Friday, April 07, 2006

Another Stop Snitching Campaign

Since Milwaukee police officer Nicole Belmore testified that she saw Frank Jude being beaten by fellow off-duty officers outside of a party in October 2004, she has faced a number of problems at work. She's been called a rat, had doors slammed in her face, lost friends on the force, and even faced a situation where she received no back-up after calling for it while alone on patrol one night.

A Jim Stingl article in today's Milwaukee Journal-Sentinel has more of the troubling details.

But what I want to know is whether the conservative Wisconsin blogosphere will have anything to say about this campaign to stop snitching. Many were absolutely relentless in attacking the stop snitching campaign among some residents in the inner-city, I'm just curious to see if the hostility is the same for this campaign.

So far, nothing but the sound of crickets chirping from the right side of the Cheddarsphere.

2 Comments:

Blogger SophiaQ said...

Actually, I thought both Boots and Sabers and Daily Takes criticized the code of silence yesterday. Plus I think I've seen other conservative blogs comment on it today (most recently Ask Me Later).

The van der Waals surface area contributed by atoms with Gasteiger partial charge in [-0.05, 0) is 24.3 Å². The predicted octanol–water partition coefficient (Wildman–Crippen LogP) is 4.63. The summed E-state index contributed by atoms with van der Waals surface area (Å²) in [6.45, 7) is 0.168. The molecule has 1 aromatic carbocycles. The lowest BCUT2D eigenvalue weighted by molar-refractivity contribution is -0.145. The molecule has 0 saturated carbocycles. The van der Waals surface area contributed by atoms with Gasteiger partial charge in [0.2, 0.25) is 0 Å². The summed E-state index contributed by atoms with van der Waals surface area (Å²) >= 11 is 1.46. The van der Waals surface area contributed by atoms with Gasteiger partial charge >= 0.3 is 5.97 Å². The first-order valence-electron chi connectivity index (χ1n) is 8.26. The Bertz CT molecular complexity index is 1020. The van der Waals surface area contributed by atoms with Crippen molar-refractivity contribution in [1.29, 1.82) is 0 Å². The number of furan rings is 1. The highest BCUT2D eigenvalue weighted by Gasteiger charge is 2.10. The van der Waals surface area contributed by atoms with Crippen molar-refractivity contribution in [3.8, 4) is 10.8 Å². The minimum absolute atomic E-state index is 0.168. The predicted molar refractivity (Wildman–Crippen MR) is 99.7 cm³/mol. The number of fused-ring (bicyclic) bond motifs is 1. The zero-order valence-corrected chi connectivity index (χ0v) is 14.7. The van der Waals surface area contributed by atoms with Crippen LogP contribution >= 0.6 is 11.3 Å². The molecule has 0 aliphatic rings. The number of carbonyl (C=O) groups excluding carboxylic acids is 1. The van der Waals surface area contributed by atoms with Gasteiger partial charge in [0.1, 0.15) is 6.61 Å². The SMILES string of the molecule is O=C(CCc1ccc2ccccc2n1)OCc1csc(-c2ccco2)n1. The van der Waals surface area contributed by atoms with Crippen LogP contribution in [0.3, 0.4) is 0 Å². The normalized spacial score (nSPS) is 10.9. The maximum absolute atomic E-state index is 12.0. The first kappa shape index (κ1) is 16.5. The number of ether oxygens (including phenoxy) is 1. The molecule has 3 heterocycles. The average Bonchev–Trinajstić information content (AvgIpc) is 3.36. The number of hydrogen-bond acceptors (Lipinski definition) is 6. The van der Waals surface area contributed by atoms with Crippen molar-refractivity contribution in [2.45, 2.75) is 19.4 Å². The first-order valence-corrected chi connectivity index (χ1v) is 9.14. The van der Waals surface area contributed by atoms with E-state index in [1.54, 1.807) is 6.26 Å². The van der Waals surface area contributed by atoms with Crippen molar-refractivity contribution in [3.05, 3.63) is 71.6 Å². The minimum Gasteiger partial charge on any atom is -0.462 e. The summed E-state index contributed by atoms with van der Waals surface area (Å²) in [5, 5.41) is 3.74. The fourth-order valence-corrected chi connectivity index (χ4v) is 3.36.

April 07, 2006  
Blogger Seth Zlotocha said...

Thanks for your comment.

I saw the one Brian at Daily Takes posted today, which went up right about the same time I put my post up (I couldn't find anything from earlier), but I couldn't find anything from Boots and Sabers today or earlier.

I give Sykes credit for covering it in his radio program, although there isn't anything about it in his blog.

But the level of outrage about the citizen stop snitching campaign is significantly higher than the reaction to the police code of silence, which resembles more disappointment than outrage.

When it comes to the police, they frame it around the fact that most police officers are good, decent people--something that's undoubtedly true.

However, when it comes to the citizen campaign, people like Sykes frame them as "thugs" and never gives credit to the majority of citizens in the inner-city who are cooperative with authorities and are searching for ways within the own communities to stop crime.

In other words, the inference is that most police are good people while most in the inner-city are not; thus, the police one is more of an anomaly, while the inner-city one is par for the course.

Just listen to the "Breaking the Police Code of Silence" segment on Sykes' website and take another look at Brian's post on it. It doesn't get any more gentle for those guys.

I do give them credit for mentioning something about it, though. It's more than I expected when writing this post late last night.

April 07, 2006  

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